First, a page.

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A Historic Turning Point: NCAA and Power Conferences to Directly Pay Players

Posted by Paul Saluja | May 24, 2024

At Saluja Law, we strive to keep our clients informed about significant legal developments, especially those that can have a profound impact on their lives and careers. In a landmark agreement that will reshape the landscape of college sports, the NCAA and its five power conferences have agreed to allow schools to directly pay players for the first time in over a century.

This groundbreaking move comes as part of a multibillion-dollar settlement to resolve three pending federal antitrust cases. Over the next ten years, the NCAA will pay more than $2.7 billion in damages to past and current athletes. Furthermore, a revenue-sharing plan will allow each school to distribute up to approximately $20 million annually to its athletes.

The Settlement: A New Era in College Athletics

NCAA President Charlie Baker and the commissioners of the five power conferences have heralded this settlement as a crucial step in the ongoing reform of college sports. In a joint statement, they emphasized that the agreement not only benefits student-athletes but also provides much-needed clarity across all divisions of college athletics.

“This settlement is a roadmap for college sports leaders and Congress to ensure this uniquely American institution can continue to provide unmatched opportunities for millions of students,” they stated. “We look forward to working with our various student-athlete leadership groups to write the next chapter of college sports.”

Who Benefits and How

All Division I athletes dating back to 2016 are eligible to receive a share of the settlement. This includes thousands of former and current athletes who have contributed to their sports but were previously unable to profit from their efforts due to restrictive NCAA policies.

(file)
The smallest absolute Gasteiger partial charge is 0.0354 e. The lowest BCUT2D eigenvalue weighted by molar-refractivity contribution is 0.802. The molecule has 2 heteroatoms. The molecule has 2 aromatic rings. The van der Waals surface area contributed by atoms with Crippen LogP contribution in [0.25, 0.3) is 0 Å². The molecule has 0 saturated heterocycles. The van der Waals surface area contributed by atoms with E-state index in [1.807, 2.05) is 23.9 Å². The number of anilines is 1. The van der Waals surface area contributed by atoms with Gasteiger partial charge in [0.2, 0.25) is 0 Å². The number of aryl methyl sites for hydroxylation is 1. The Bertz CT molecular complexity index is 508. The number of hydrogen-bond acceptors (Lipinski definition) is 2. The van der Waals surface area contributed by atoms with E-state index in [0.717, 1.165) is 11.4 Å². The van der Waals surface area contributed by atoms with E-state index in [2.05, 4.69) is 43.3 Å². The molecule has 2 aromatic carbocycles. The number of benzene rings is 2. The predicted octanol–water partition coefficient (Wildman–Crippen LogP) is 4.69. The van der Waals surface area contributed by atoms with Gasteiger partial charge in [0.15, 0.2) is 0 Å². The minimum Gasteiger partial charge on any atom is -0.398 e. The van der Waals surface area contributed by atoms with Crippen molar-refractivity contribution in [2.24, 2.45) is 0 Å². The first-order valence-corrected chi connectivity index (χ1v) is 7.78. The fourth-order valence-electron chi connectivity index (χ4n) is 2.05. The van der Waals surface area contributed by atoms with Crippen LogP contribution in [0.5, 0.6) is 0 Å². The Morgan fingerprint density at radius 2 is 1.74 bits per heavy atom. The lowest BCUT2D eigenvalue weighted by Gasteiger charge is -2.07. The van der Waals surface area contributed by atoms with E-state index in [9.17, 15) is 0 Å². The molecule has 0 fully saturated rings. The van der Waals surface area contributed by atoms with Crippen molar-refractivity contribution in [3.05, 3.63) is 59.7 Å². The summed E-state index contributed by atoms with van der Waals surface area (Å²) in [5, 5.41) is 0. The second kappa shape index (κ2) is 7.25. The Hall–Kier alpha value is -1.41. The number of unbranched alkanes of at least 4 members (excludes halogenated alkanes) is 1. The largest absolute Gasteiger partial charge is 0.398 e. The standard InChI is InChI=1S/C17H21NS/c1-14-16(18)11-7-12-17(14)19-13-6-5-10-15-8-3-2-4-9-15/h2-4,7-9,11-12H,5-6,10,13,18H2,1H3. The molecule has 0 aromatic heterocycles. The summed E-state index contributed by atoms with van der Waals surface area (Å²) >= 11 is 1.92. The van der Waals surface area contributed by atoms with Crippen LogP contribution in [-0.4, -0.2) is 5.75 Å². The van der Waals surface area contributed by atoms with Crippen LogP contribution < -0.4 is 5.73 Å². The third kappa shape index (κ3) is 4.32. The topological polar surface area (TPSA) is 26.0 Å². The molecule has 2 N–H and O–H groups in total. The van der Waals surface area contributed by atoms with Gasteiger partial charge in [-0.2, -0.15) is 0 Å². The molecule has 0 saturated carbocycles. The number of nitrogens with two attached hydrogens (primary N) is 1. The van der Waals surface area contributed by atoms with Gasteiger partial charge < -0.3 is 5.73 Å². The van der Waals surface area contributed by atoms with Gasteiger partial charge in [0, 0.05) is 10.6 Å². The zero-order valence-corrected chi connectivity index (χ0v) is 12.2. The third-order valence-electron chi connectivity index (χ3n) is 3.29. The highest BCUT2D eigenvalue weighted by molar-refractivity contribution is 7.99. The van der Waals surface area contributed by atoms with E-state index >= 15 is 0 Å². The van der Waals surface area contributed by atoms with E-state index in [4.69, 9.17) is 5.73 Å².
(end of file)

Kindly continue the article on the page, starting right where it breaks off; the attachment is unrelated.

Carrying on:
However, as part of the settlement, athletes must drop their complaints in the three open cases—House v. NCAA, Hubbard v. NCAA, and Carter v. NCAA—and forgo the right to sue the NCAA for other potential antitrust violations.

Approval and Implementation

The settlement terms require approval from Judge Claudia Wilken, who has overseen several impactful antitrust cases involving the NCAA. This process is expected to take several months, with schools likely beginning to share revenue by fall 2025. The detailed terms, outlined in a 13-page document, have been accepted by the NCAA's board of governors and leaders from the ACC, Big Ten, Big 12, SEC, and Pac-12, as well as Notre Dame.

Addressing Financial Equity

Notre Dame President John I. Jenkins acknowledged the complexities and temporary nature of the settlement but stressed its necessity to avoid the potential bankruptcy of college athletics. He called on Congress to pass legislation that would preempt the current patchwork of state laws, establish that athletes are students seeking degrees rather than employees, and protect colleges from further antitrust lawsuits.

Ongoing Legal Challenges

While this agreement addresses several key issues, it does not resolve all pending legal matters affecting the NCAA. Athletes and their advocates continue to push for employee status and collective bargaining rights, which could further reshape the landscape of college sports. Additionally, other antitrust lawsuits, like the one filed by former Colorado football player Alex Fontenot, remain unresolved.

Moving Forward

Steve Berman, co-lead counsel for the athletes, expressed confidence that the settlement would hold, despite the potential for athletes to opt out. The detailed process for distributing the $2.7 billion in damages involves complex formulas devised by a sports economist to ensure fair allocation based on factors like market value and career achievements.

This settlement represents a significant milestone in the ongoing evolution of college athletics. As Illinois Athletic Director Josh Whitman aptly noted, “We have a chance right now to reshape the model in the most meaningful way of any of our lifetimes.”


At Saluja Law, we are committed to supporting the rights and opportunities of student-athletes. This historic agreement marks a new era in college sports, promising greater financial equity and fairness for athletes. We will continue to monitor developments and provide our clients with the latest information and guidance to navigate this evolving landscape.

Stay tuned for more updates as we continue to advocate for fairness and opportunity in collegiate athletics.

About the Author

Paul Saluja

Paul Saluja is a distinguished legal professional with over two decades of experience serving clients across a spectrum of legal domains. Graduating from West Virginia State University in 1988 with a bachelor's degree in chemistry, he continued his academic journey at Ohio Northern University, gr...

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